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Alex’s Voice in A Clockwork Orange: Nadsat, Sinny and Cold War Brainwashing Scares

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Anthony Burgess, Stanley Kubrick and A Clockwork Orange

Part of the book series: Palgrave Studies in Adaptation and Visual Culture ((PSADVC))

Abstract

Anthony Burgess’s A Clockwork Orange was published in 1962, the same year as John Frankenheimer’s The Manchurian Candidate was released. Both feature strange but apparently timely fantasies about the possibilities of brainwashing. In the case of A Clockwork Orange, these include both the Ludovico technique and Nadsat. Burgess denied that Soviet Bloc Totalitarian regimes were implicated in his depiction of brainwashing. However, as Peter Krämer discusses, the larger contemporary narratives about the subject were more ideologically complex. This chapter explores Burgess’s A Clockwork Orange in the light of trans-Atlantic brainwashing scares that emerged in the 1950s and 1960s. The chapter will also comparatively consider Kubrick’s adaptation of the novel noting how the film also delivers a meta-cinematic commentary on the mind-altering powers of cinema itself. Focusing on Alex’s voice and shifts in his language, this chapter addresses a gap in the scholarly literature on the soundtrack of the film, which has so far been dominated by considerations of its music.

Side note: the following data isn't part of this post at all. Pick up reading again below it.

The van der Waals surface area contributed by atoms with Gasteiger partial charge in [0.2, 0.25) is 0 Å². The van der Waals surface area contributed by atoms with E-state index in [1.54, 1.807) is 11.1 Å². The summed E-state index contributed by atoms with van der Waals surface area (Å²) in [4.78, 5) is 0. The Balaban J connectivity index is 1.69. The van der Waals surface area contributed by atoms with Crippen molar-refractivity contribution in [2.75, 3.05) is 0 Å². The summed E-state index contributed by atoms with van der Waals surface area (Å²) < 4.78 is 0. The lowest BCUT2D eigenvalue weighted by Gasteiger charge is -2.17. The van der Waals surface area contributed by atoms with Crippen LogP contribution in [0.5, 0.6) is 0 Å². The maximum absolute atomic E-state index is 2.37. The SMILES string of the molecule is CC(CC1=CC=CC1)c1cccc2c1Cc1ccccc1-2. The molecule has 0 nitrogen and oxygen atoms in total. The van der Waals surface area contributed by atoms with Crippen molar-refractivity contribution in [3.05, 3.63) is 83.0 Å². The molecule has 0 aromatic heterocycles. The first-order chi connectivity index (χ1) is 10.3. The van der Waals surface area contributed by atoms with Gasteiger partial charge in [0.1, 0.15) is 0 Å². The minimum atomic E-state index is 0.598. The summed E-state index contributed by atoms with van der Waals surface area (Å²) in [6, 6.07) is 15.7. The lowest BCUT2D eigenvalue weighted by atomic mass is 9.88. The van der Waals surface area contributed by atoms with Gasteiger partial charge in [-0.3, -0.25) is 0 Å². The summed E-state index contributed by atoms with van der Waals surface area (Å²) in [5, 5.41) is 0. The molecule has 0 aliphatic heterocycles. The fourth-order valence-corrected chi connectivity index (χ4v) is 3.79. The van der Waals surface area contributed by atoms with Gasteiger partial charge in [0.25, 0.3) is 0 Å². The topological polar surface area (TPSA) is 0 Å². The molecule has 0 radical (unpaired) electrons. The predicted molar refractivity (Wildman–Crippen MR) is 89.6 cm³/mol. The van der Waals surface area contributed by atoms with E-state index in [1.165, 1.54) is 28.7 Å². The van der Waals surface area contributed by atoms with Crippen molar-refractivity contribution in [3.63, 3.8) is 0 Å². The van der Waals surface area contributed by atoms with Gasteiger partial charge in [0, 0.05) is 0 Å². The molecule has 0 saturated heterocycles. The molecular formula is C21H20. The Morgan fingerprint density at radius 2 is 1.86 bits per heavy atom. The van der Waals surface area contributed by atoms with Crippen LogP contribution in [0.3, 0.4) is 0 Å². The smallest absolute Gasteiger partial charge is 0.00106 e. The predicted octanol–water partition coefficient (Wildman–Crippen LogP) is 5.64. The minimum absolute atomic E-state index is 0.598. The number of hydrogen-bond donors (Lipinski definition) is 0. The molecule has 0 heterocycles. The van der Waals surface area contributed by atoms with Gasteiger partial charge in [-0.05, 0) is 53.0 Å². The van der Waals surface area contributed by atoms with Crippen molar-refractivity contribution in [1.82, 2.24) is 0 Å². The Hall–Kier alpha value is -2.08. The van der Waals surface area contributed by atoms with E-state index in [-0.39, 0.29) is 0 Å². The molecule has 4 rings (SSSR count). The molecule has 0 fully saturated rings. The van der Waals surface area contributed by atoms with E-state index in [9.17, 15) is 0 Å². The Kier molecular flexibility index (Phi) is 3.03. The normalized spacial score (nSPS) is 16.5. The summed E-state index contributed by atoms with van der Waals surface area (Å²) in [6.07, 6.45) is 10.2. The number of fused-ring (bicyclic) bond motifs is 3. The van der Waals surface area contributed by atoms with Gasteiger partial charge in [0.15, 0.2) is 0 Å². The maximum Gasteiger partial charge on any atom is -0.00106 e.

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Correspondence to Joy McEntee .

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McEntee, J. (2023). Alex’s Voice in A Clockwork Orange: Nadsat, Sinny and Cold War Brainwashing Scares. In: Melia, M., Orgill, G. (eds) Anthony Burgess, Stanley Kubrick and A Clockwork Orange. Palgrave Studies in Adaptation and Visual Culture. Palgrave Macmillan, Cham. https://doi.org/10.1007/978-3-031-05599-7_11

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